THINK TANK
Think Tank (March to April 2019)
Speakers during the Q&A Session moderated by Dr Paul Hedges (centre), Associate Professor in Interreligious Studies at RSIS. (L-R) Assoc Prof Patrice Brodeur, Prof Leonard Swidler, Dr Paul Hedges, Prof Julius Lipner and Prof Zhuo Xinping
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Countering Exclusivism, Promoting Inclusivism
03 Mar 2019
Nursheila Muez

The 5th Distinguished Lecture and Inter-Religious Symposium organised by the Studies in Inter-Religious Relations in Plural Societies (SRP) Programme took place on 3 April 2019 at Marina Mandarin Singapore. The event brought together 350 religious and community leaders, interfaith practitioners, academics, professionals, public officials and students.

The theme for this year’s event was “Countering Exclusivism, Promoting Inclusivism for Positive Inter-Religious Relations in Plural Societies”. Founding President ... more

The 5th Distinguished Lecture and Inter-Religious Symposium organised by the Studies in Inter-Religious Relations in Plural Societies (SRP) Programme took place on 3 April 2019 at Marina Mandarin Singapore. The event brought together 350 religious and community leaders, interfaith practitioners, academics, professionals, public officials and students.

The theme for this year’s event was “Countering Exclusivism, Promoting Inclusivism for Positive Inter-Religious Relations in Plural Societies”. Founding President of the Dialogue Institute and Professor at Temple University Leonard Swidler delivered the Distinguished Lecture titled “Countering Exclusivism, Promoting Inclusivism: Being Human in a Global Civilisation”. Prof Swidler highlighted that our inclusive human nature and context of living in a burgeoning global community promises encounters with others who are different from us. The mantra in dealing with these encounters is: “Nobody knows everything about anything – therefore dialogue!”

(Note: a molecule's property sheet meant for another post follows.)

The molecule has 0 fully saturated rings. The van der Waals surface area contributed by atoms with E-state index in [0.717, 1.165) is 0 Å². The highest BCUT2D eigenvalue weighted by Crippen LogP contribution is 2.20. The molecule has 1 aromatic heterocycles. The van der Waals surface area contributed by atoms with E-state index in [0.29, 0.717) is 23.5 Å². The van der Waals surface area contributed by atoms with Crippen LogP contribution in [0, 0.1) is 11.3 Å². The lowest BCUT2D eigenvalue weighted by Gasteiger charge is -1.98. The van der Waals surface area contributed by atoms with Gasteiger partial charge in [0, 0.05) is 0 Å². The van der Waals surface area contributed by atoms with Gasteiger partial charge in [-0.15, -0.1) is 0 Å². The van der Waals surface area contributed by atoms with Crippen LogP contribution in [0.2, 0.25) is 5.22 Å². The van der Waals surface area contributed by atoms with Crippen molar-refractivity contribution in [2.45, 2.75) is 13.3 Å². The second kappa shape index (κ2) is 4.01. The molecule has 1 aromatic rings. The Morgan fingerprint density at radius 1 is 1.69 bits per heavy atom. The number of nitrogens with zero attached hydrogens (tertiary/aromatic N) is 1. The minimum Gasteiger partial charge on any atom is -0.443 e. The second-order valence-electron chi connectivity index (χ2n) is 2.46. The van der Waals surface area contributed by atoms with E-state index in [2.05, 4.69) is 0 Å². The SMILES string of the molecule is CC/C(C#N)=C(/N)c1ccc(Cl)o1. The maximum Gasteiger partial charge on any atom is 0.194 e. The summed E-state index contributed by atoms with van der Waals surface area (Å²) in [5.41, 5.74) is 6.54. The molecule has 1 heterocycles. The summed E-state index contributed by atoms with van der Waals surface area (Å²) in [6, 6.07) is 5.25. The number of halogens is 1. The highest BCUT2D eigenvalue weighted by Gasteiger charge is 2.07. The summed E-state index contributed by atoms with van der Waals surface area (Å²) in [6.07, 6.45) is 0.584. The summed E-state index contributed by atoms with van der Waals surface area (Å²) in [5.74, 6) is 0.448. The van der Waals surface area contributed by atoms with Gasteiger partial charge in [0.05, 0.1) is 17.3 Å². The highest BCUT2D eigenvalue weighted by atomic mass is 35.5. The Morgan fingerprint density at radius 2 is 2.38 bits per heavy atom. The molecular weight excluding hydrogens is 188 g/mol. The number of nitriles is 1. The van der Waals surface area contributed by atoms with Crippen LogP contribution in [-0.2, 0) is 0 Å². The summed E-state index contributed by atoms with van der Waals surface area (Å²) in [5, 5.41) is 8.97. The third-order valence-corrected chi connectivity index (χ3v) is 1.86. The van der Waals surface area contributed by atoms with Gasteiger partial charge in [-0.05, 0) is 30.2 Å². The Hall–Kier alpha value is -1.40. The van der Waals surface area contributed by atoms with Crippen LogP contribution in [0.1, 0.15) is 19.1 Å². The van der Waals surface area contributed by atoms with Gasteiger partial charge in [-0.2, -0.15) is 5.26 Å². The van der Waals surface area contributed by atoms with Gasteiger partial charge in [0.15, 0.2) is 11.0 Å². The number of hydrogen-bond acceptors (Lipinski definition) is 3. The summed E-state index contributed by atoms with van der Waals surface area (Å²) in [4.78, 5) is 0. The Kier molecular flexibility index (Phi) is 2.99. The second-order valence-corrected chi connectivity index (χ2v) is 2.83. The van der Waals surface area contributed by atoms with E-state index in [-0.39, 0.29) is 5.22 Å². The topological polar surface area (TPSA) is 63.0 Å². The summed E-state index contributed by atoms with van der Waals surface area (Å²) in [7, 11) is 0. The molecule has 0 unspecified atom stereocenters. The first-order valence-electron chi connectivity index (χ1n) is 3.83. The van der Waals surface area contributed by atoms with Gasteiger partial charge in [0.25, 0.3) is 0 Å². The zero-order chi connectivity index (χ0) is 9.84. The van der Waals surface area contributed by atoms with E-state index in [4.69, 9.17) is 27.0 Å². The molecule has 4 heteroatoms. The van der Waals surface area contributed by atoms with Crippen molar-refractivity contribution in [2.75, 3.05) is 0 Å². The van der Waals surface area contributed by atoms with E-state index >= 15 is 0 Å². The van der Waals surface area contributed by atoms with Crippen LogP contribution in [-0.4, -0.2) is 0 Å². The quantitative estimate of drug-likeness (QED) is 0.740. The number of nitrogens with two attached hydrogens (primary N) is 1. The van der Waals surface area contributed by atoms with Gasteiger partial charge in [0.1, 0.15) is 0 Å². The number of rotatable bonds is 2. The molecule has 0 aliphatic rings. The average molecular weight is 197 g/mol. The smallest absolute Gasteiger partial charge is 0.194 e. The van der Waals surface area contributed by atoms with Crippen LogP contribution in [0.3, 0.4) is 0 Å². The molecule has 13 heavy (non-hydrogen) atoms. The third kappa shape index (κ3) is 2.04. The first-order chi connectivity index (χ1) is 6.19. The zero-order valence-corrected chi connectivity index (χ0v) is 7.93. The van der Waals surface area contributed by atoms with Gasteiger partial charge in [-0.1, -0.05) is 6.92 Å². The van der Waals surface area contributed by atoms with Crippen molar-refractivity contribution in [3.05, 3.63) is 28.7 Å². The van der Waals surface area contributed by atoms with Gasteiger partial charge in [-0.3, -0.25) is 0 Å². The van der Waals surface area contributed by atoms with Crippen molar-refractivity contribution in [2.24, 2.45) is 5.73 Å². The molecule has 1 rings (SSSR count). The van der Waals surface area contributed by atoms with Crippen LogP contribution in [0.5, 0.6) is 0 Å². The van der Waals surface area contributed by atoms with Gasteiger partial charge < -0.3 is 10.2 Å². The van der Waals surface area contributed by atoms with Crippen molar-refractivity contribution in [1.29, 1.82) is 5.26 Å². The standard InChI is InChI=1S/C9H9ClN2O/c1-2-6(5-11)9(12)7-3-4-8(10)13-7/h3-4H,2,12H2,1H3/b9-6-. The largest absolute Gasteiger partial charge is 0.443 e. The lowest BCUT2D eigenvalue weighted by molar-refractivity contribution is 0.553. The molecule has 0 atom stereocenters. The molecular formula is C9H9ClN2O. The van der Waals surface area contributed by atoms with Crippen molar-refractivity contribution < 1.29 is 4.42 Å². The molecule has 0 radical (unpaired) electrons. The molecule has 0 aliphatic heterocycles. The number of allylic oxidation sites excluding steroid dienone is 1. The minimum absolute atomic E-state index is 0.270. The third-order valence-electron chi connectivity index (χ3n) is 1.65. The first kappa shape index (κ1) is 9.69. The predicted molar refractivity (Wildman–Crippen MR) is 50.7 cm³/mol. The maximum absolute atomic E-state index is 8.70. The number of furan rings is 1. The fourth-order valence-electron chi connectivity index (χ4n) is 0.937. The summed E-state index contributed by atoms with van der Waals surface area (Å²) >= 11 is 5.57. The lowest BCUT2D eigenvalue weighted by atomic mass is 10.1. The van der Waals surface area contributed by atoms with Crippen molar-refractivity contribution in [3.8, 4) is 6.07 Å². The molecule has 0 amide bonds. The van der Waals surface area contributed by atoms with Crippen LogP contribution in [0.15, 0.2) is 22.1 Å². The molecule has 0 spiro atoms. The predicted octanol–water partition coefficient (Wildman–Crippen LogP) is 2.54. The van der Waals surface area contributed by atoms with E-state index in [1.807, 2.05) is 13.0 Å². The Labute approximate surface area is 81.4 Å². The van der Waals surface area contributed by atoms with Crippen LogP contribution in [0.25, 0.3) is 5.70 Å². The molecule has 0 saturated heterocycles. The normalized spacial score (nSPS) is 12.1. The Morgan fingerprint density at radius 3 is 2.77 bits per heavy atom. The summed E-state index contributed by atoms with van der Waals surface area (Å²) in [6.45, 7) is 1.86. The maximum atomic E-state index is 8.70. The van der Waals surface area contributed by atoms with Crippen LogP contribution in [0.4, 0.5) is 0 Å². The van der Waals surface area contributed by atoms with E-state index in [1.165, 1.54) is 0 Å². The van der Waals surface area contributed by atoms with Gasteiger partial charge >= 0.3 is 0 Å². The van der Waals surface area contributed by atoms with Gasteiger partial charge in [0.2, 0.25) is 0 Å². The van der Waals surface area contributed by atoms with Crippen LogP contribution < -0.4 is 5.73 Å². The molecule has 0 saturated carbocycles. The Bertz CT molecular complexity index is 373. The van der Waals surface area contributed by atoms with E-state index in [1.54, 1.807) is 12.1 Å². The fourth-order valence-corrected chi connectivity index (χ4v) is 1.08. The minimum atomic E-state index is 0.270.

The first keynote speaker, Prof Zhuo Xinping of the Institute of World Religion, Chinese Academy of Social Sciences, elaborated on how dialogue can contribute to achieving holistic harmony – the idea of unity instead of uniformity. Meanwhile, Prof Julius Lipner of Cambridge University unpacked the term fundamentalism, and suggested that secular democracy best allows the critique of fundamentalist attitudes.

Assoc Prof Patrice Brodeur of the University of Montreal, and Senior Adviser of KAICIID (King Abdullah International Centre for Interreligious and Intercultural Dialogue) discussed future trends on religious exclusivism and inclusivism. On the one hand, there is no end in sight to violence perpetrated in the name of religion. On the other hand, the world has witnessed an exponential increase in interfaith efforts, including dialogue initiatives. President of Singapore Management University, Prof Lily Kong, focused on the way forward for Singapore. Beyond broad narratives, Prof Kong invited the audience to evaluate forms of exclusivism in our daily lives, and how we choose to think and act upon these issues.

During the symposium, Head of the Programme, Amb Alami Musa, also introduced Interreligious Relations (IRR), a series of online peer-reviewed, open-access Occasional Papers, in conjunction with SRP’s fifth anniversary. The IRR series covers issues of religious diversity with a special focus on Asia.

The symposium then culminated in a lively Q&A session, addressing topics such as overcoming barriers to interaction, the role of the state in countering exclusivism and promoting inclusivism, and the limitations of a democracy.

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